Coronavirus pandemic helps minimize impact on traffic management
In addition to the partnership, OMWD has taken steps to minimize the impact of the project on residents and businesses along North El Camino Real. A City-approved traffic management plan will be implemented during construction. All work was originally scheduled to be completed at night to minimize traffic impacts.
As a result of the reduced traffic from the statewide stay-at-home order, the agencies adapted hours in April to 7:30 a.m. to 6 p.m., Monday through Friday. The change allows work to be completed more efficiently and safely.
Olivenhain will work closely with the City to monitor the project’s impact on traffic on a week-by-week basis and modify the schedule as needed along with project contractor Teichert Energy and Utilities Group while still maintaining efficient operations.
OMWD anticipates a single shutdown of water service for most businesses/residences, kept as short as possible. Project updates are posted on its website. Email questions to or call 760-632-4235.
This feature highlights water utility employees in the San Diego region working during the coronavirus pandemic to ensure a safe, reliable and plentiful water supply. The water industry is among the sectors that are classified as essential. City of Carlsbad Utility Worker II George Crabbe in the Water Utility Hero of the Week.
Imperial Irrigation District, California’s third largest public power provider and the largest irrigation district in the nation, will be extending its voluntary on-site shelter-in-place program at designated critical facilities for a core group of employees.
To keep employees safe and to ensure that the district’s water and energy systems remain operational during the COVID-19 pandemic, 32 district employees have been living and working at their job sites since April 25.
The San Diego Food System Alliance is calling on San Diego County leaders and residents to recognize the devastating impact COVID-19 is having on our local food system—including food businesses, farms and fisheries, food and farm workers, and food security.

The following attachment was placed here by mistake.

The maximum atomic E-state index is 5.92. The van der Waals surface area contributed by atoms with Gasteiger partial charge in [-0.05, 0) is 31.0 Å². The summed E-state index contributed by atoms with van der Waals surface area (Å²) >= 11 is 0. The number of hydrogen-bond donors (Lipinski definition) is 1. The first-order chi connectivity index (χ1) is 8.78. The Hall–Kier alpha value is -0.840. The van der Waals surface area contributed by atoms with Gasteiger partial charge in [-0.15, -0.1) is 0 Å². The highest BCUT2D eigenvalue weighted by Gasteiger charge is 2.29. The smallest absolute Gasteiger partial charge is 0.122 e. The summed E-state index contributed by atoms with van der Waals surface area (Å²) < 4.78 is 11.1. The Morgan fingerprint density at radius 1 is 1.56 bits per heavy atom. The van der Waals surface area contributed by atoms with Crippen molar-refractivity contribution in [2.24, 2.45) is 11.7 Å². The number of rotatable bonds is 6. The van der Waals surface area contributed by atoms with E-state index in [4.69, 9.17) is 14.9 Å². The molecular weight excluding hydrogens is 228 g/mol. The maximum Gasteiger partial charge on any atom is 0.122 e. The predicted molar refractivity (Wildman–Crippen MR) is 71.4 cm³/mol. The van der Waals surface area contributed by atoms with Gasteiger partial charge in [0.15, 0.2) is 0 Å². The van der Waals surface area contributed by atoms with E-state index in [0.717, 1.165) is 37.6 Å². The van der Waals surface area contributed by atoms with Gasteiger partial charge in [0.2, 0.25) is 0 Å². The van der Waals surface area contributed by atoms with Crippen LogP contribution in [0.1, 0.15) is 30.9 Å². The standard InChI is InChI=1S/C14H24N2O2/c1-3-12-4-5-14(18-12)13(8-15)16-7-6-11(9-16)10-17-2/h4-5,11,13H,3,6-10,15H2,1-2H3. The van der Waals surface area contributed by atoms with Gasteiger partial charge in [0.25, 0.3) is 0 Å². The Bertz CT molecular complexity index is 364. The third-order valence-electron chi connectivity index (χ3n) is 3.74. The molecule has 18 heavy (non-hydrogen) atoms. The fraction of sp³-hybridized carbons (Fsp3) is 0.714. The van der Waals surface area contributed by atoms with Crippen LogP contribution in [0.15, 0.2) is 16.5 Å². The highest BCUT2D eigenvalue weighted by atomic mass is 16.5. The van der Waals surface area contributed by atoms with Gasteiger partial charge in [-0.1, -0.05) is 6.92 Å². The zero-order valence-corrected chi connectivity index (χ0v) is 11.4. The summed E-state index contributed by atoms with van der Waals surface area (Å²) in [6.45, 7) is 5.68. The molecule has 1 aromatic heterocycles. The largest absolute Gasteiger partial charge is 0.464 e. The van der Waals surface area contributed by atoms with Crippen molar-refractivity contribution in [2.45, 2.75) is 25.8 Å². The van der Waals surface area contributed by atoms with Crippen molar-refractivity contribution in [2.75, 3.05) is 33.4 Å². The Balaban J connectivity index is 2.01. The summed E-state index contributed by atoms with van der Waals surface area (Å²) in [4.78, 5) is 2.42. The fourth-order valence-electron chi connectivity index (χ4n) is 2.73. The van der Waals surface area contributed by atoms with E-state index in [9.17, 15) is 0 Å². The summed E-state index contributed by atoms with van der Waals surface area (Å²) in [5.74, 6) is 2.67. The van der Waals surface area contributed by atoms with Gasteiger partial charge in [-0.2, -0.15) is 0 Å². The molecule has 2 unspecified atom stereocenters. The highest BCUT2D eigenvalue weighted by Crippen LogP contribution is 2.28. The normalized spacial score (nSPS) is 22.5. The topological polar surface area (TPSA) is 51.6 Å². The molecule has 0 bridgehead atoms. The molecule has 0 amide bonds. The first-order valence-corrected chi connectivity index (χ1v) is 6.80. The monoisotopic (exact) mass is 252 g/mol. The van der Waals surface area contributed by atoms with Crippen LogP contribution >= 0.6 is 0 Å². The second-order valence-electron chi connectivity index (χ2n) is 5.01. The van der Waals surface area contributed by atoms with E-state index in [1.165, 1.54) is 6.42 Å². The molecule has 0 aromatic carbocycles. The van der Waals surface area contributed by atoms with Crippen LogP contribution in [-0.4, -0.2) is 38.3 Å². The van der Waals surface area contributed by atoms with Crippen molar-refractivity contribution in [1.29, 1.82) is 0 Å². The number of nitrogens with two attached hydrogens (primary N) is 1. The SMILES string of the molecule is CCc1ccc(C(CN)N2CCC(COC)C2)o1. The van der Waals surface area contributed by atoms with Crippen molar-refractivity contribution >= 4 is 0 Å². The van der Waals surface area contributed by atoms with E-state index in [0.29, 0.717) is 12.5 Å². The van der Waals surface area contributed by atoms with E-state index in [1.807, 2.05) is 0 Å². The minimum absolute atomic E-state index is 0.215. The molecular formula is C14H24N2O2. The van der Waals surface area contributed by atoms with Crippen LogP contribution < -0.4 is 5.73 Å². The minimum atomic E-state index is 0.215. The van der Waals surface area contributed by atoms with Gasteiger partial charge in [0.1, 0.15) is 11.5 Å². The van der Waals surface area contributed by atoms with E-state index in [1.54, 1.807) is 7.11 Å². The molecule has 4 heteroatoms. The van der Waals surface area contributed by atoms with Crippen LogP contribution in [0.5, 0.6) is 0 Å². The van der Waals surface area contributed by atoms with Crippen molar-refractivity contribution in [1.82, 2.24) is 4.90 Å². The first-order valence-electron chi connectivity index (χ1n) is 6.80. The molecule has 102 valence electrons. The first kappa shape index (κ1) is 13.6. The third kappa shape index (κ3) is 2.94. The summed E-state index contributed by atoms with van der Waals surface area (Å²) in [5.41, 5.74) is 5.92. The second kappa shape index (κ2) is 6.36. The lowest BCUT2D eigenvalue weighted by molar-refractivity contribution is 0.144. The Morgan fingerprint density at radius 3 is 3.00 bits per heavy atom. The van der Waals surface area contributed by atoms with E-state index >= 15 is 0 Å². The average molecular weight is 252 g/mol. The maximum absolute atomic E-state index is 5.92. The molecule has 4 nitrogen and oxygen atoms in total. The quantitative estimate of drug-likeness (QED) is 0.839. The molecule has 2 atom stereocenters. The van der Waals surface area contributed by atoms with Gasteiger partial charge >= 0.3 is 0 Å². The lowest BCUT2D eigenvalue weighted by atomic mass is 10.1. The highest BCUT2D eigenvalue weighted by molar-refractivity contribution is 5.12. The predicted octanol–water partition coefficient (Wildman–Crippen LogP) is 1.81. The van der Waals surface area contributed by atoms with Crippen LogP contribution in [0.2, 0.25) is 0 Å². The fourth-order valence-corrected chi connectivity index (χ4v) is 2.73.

California and 16 other states can sue the Trump administration for rolling back enforcement of the Endangered Species Act by allowing consideration of economic impacts, disregarding climate change and allegedly weakening protections for many imperiled creatures, a federal judge ruled Monday.
In denying administration officials’ request to dismiss the suit, U.S. District Judge Jon Tigar of Oakland said the states had shown they could suffer biological and economic harm if the law were weakened.
The Endangered Species Act, signed by President Richard Nixon in 1973, protects the existence and habitat of more than 1,600 plants and animals threatened with extinction. More than 300 of the species live in California’s lands and waters, including bighorn sheep, gray wolves, humpback whales and bald eagles.
Within the Colorado River basin, management laws dictate how water is allocated to farms, businesses and homes. Those laws, along with changing climate patterns and demand for water, form a complex dynamic that has made it difficult to predict who will be hardest hit by drought.
Cornell engineers have used advanced modeling to simulate more than 1 million potential futures – a technique known as scenario discovery – to assess how stakeholders who rely on the Colorado River might be uniquely affected by changes in climate and demand as a result of management practices and other factors.
Environmental and animal advocacy groups haven’t shown they have legal standing to challenge the Trump administration’s revised Endangered Species Act regulations, but a lawsuit from a coalition of states can move forward, a federal court ruled Monday.
The U.S. District Court for the Northern District of California tossed a lawsuit from the Center for Biological Diversity, Defenders of Wildlife, and other groups, and a similar suit from the Animal Legal Defense Fund, but gave them 21 days to file an amended complaint with more information to support their claims that the regulations harm their members.